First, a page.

There are 3 bolts that secure the hub to the steering knuckle. The heads of the bolts are towards the inside of the vehicle... the ends of two of the bolts (red arrows) are visible here.sprayed some penetrating oil on the ends of the 3 bolts.


turned the steering wheel to gain access to the top and rear bolt heads.


To remove the hub mounting bolts, used a "poor man's impact wrench", which is simply a box-end wrench (18mm in this case) and a dead-blow hammer to pound on the end of the wrench.Given that these bolts are supposed to be tightened to 133 foot-pounds


Then  turned the steering wheel the other way to expose the front mounting bolt.


used an 18mm socket on a 1/2" drive breaker bar to loosen this bolt.Once the bolt was loosened, use a ratchet with a 2-1/4" extension to remove the bolt. Without an extension the head of the ratchet wouldn't fit next to the CV joint.These bolts didn't unscrew very easily because they had thread-locker compound on them.

Note that some GM trucks and SUV's may use 4 bolts to fasten the hub to the steering knuckle and the removal procedure may be different.



To separate the hub from the steering knuckle, I hammered a screwdriver between the hub and the knuckle (arrow).This is not an ordinary screwdriver... I call it a beatin' screwdriver, which has a shaft that goes all the way through the head, and a metal cap on the end. If I used a normal screwdriver with a plastic handle (and no metal cap on the end) the handle would just break.These are cheap screwdrivers... many years ago I bought several for less than a buck each.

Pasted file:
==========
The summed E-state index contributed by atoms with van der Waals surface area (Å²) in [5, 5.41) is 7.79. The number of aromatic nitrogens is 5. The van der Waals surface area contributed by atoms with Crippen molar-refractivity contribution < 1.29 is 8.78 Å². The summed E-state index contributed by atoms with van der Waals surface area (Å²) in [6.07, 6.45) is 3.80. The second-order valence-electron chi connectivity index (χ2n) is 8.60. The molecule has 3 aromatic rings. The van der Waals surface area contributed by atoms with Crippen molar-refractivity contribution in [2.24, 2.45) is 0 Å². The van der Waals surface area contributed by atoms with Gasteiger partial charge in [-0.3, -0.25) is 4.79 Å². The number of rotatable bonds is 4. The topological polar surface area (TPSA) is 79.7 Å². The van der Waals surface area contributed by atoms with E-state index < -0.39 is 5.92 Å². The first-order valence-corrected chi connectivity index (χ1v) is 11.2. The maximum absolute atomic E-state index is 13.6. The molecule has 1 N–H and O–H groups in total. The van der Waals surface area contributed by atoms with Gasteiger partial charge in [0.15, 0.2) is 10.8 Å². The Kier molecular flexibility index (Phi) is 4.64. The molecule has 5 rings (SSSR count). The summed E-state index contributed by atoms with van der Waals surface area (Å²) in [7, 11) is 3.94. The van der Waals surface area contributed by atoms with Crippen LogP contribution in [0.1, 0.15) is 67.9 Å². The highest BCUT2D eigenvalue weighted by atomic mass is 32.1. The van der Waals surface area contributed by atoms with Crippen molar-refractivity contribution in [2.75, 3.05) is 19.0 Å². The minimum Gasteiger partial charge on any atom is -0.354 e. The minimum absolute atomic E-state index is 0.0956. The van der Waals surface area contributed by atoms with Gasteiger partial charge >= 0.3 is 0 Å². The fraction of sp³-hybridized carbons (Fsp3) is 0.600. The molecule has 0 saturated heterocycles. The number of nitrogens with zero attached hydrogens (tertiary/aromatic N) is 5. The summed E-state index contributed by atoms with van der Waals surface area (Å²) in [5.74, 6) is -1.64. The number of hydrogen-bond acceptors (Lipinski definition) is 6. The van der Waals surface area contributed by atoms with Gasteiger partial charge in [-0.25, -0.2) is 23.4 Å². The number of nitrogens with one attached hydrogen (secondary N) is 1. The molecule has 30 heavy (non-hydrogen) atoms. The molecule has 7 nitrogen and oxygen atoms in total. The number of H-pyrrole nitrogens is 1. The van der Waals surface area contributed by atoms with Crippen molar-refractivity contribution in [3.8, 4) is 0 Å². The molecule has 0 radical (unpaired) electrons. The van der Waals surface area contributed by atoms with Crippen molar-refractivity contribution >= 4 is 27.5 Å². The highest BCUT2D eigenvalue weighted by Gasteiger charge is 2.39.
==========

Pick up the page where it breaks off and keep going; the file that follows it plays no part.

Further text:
With a little more prying (and tapping on the end of the axle shaft) the hub completely separated from the steering knuckle.However, the center of the hub was still attached to the axle (the shaft has splines that engage the center of the hub). sprayed some penetrating oil into the splines around the shaft, just beyond the ends of the threads.  


used 2-jaw 4-inch gear puller to pull on the hub while pushing the axle inward.


Disconnecting The ABS Sensor Wire:

The new wheel hub assembly included the ABS (anti-lock brake system) sensor and a long wire with a connector.

The ABS sensor has a long wire that runs into the engine compartment. The arrows point to the ABS wire.There were three brackets to remove.



1: The mounting location of the first bracket (which I had already removed). This required a 10mm socket.

2: Second bracket, which required a 13mm wrench to hold the bolt head on the inside of the upper control arm, and a 13mm wrench (or socket) to remove the nut.

3: Third bracket, which required a 13mm socket.

4: ABS sensor wire.Brackets 2 and 3 needed to be re-used. The new hub includes bracket 1.


The ABS sensor wire connector (arrow) is barely visible in this picture.This is located in the engine compartment, below and to the right of the battery (when viewed from the front).


Once the ABS wire was released, I pulled the hub off the axle.handled the axle carefully, making sure not to damage the splines or the rubber boot around the CV joint.